Runesmith's Canadian Content: EbertFest Dispatch #2: Kinyarwanda

Kinyarwanda is different from any film you’ve seen about the Rwandan genocide. It starts not with bloodshed, but with a kiss.

Rwanda has pervaded our consciousness in Canada more so than elsewhere perhaps because of the role played by Lieutenant-General Roméo Dallaire and his subsequent humanitarian and advocacy work. But this is not his story. Nor is it the story of the other U.N. peacekeepers, or of the Hotel Rwanda.

These are the very personal stories of ordinary Rwandans, from both sides of the conflict.

That last bit is vital. As the director put it, he didn’t want to make another film about heroes and villains because to truly understand and prevent such a thing in the future, you must first understand and humanize – and ultimately forgive – those who committed the atrocities.

This isn’t a concept that we in the West are terribly comfortable with, but it’s a lesson that needs to be learned. They have learned it well in South Africa, and are making great strides towards healing in Rwanda. The film shows that reconciliation process early on, before you see what these men actually did.

It’s a neat trick of time manipulation that the writer uses deftly, together with interweaving story lines and the gradual revelation of relationships between the characters. It’s a complex masterpiece of storytelling that drives home our understanding that these are all one people. They all suffered. They all have to live with the consequences. And they can only do it together.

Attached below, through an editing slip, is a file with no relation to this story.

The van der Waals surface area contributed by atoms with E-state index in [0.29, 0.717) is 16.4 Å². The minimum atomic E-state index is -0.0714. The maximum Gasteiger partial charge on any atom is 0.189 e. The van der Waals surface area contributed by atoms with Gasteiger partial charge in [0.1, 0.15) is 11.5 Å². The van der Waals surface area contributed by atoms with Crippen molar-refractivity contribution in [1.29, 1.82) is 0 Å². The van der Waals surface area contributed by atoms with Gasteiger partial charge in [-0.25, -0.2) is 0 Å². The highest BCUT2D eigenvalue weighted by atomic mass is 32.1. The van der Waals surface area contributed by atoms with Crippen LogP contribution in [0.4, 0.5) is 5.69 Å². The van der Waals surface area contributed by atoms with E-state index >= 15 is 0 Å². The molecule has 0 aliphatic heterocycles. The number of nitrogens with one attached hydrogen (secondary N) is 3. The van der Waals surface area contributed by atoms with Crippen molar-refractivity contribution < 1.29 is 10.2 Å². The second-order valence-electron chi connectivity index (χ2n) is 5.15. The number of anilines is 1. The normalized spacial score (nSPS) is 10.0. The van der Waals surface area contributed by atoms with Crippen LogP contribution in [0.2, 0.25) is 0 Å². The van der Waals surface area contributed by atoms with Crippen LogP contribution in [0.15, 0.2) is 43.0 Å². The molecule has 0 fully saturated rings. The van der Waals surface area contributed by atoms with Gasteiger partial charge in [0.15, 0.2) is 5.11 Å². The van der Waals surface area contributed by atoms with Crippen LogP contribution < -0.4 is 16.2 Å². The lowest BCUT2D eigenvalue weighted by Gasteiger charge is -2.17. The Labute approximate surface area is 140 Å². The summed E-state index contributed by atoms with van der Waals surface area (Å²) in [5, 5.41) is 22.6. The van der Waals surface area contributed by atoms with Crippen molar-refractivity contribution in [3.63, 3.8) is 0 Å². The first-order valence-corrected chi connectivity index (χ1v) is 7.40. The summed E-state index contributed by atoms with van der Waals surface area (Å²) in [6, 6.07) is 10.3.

One of the most moving scenes for me was at the mosque where the Imam has taken in anyone seeking asylum – Tutsi and Hutu, Muslim and Christian alike. A Catholic Tutsi priest, who was initially resistant to associating with either Hutus or Muslims, is leading Mass on one side of the worship space, while on the other, separated by the thinnest barrier, the Imam leads the Muslim prayer service.

The chants of Allahu Akbar and the Lord’s Prayer are heard in counterpoint, like a canon, as the camera pans from one side to the other. Different, but completely harmonious.

During the Q&A, the director revealed that the film was shot in 16 days on a budget of $250,000, much of which came from film grants from Rwanda. Incredible. After that, I never want to hear the excuse that a filmmaker didn’t have enough time or money to make a great film.

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